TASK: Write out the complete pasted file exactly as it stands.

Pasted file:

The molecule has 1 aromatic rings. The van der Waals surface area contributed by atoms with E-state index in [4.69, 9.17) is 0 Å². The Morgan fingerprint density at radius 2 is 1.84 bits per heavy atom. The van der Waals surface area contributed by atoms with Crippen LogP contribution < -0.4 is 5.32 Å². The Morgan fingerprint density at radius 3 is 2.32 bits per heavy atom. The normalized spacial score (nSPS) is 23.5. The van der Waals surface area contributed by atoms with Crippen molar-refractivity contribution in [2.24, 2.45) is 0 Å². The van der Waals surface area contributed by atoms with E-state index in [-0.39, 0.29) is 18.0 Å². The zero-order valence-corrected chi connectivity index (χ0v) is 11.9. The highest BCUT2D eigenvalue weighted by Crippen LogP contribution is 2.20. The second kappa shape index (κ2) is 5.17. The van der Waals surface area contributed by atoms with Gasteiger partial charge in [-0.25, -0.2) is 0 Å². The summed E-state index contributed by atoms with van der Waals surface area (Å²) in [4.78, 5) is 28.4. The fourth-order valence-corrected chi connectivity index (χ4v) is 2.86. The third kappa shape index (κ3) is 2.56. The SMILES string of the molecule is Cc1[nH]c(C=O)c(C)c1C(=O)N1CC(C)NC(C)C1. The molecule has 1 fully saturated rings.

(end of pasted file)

The molecule has 1 aromatic rings. The van der Waals surface area contributed by atoms with E-state index in [4.69, 9.17) is 0 Å². The Morgan fingerprint density at radius 2 is 1.84 bits per heavy atom. The van der Waals surface area contributed by atoms with Crippen LogP contribution < -0.4 is 5.32 Å². The Morgan fingerprint density at radius 3 is 2.32 bits per heavy atom. The normalized spacial score (nSPS) is 23.5. The van der Waals surface area contributed by atoms with Crippen molar-refractivity contribution in [2.24, 2.45) is 0 Å². The van der Waals surface area contributed by atoms with E-state index in [-0.39, 0.29) is 18.0 Å². The zero-order valence-corrected chi connectivity index (χ0v) is 11.9. The highest BCUT2D eigenvalue weighted by Crippen LogP contribution is 2.20. The second kappa shape index (κ2) is 5.17. The van der Waals surface area contributed by atoms with Gasteiger partial charge in [-0.25, -0.2) is 0 Å². The summed E-state index contributed by atoms with van der Waals surface area (Å²) in [4.78, 5) is 28.4. The fourth-order valence-corrected chi connectivity index (χ4v) is 2.86. The third kappa shape index (κ3) is 2.56. The SMILES string of the molecule is Cc1[nH]c(C=O)c(C)c1C(=O)N1CC(C)NC(C)C1. The molecule has 1 fully saturated rings.